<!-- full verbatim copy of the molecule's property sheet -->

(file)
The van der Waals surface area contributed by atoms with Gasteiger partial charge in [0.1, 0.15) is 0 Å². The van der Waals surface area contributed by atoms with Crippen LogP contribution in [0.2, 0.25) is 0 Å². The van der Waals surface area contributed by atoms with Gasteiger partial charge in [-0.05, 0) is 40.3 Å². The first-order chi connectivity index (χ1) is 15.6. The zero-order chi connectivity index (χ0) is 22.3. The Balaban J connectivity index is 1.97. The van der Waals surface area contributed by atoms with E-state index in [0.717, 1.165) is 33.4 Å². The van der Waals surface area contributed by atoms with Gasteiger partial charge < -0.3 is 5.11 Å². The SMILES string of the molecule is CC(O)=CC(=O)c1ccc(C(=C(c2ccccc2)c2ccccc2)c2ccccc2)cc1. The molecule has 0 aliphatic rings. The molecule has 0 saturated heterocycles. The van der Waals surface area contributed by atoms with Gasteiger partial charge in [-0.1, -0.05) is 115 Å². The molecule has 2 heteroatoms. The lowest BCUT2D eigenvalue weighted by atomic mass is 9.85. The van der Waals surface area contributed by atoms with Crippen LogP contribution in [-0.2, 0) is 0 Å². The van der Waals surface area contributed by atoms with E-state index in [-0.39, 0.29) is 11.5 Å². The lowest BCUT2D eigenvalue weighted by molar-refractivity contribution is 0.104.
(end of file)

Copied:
The van der Waals surface area contributed by atoms with Gasteiger partial charge in [0.1, 0.15) is 0 Å². The van der Waals surface area contributed by atoms with Crippen LogP contribution in [0.2, 0.25) is 0 Å². The van der Waals surface area contributed by atoms with Gasteiger partial charge in [-0.05, 0) is 40.3 Å². The first-order chi connectivity index (χ1) is 15.6. The zero-order chi connectivity index (χ0) is 22.3. The Balaban J connectivity index is 1.97. The van der Waals surface area contributed by atoms with E-state index in [0.717, 1.165) is 33.4 Å². The van der Waals surface area contributed by atoms with Gasteiger partial charge < -0.3 is 5.11 Å². The SMILES string of the molecule is CC(O)=CC(=O)c1ccc(C(=C(c2ccccc2)c2ccccc2)c2ccccc2)cc1. The molecule has 0 aliphatic rings. The molecule has 0 saturated heterocycles. The van der Waals surface area contributed by atoms with Gasteiger partial charge in [-0.1, -0.05) is 115 Å². The molecule has 2 heteroatoms. The lowest BCUT2D eigenvalue weighted by atomic mass is 9.85. The van der Waals surface area contributed by atoms with Crippen LogP contribution in [-0.2, 0) is 0 Å². The van der Waals surface area contributed by atoms with E-state index in [-0.39, 0.29) is 11.5 Å². The lowest BCUT2D eigenvalue weighted by molar-refractivity contribution is 0.104.